Almost all of the kids have difficulty raising their hands before they speak and most of them have plenty they want to say - they really like being the center of attention - and don't really mind if it's negative attention! When I first walked into this group of angry,sullen kids who didn't want to be here and came with a truckload of bad habits, I wondered how in the world I could turn any of them around in six weeks. In a normal year, it takes six weeks just to establish rituals and routines, but with this group I needed to work fast if we were going to make a difference. After some trial and error and some pretty tough days, we are, three weeks in, finally working more as a team. That's not to say that bad habits don't rear their ugly heads every single day with at least one student. I've had to seek out every single parent to help make this work and I've had to have many individual conferences with each child quietly in a corner of the room to let each one know that I care and that I am willing to do whatever it takes to make this experience different. We are almost through with class clowns and angry huffing and fabricated boasting ("I was in Alaska yesterday." "I go skydiving after school every day.") Finally, we are beginning to function as a team. The children (and even in 3rd and 4th grade, they are still children) are beginning to laugh naturally and ask for help when they don't know the answer instead of pretending that they are too smart to ask. They have finally realized that they are all in the same boat and that we will all be better off if we pull together instead of all pulling in a different direction and going nowhere. They have learned that it is safe to take a risk within these four walls. Just as it always is, it's first about relationships. You cannot teach a child until he knows that you care and are interested. That never changes - no matter the age.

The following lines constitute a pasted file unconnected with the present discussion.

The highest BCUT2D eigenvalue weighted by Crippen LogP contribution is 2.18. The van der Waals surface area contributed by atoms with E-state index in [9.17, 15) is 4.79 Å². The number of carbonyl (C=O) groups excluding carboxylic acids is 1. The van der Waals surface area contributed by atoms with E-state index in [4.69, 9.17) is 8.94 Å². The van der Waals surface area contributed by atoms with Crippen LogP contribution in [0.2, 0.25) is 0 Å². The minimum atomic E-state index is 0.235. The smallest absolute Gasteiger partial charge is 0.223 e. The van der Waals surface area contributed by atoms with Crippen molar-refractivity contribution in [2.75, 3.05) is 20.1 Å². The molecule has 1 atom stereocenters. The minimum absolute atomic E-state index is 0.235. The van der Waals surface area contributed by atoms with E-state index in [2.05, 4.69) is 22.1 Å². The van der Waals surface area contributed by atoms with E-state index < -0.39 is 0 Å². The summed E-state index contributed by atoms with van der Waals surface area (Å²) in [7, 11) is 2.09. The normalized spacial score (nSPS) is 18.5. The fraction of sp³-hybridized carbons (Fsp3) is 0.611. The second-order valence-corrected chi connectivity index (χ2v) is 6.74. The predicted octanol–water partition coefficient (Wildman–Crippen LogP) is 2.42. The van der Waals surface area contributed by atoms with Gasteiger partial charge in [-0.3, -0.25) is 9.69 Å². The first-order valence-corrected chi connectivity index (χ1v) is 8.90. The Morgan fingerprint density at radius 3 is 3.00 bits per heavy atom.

So now... let's see if we can get some more reading strategies into these children so they can quit faking it and go back to their home schools as stronger and more confident readers!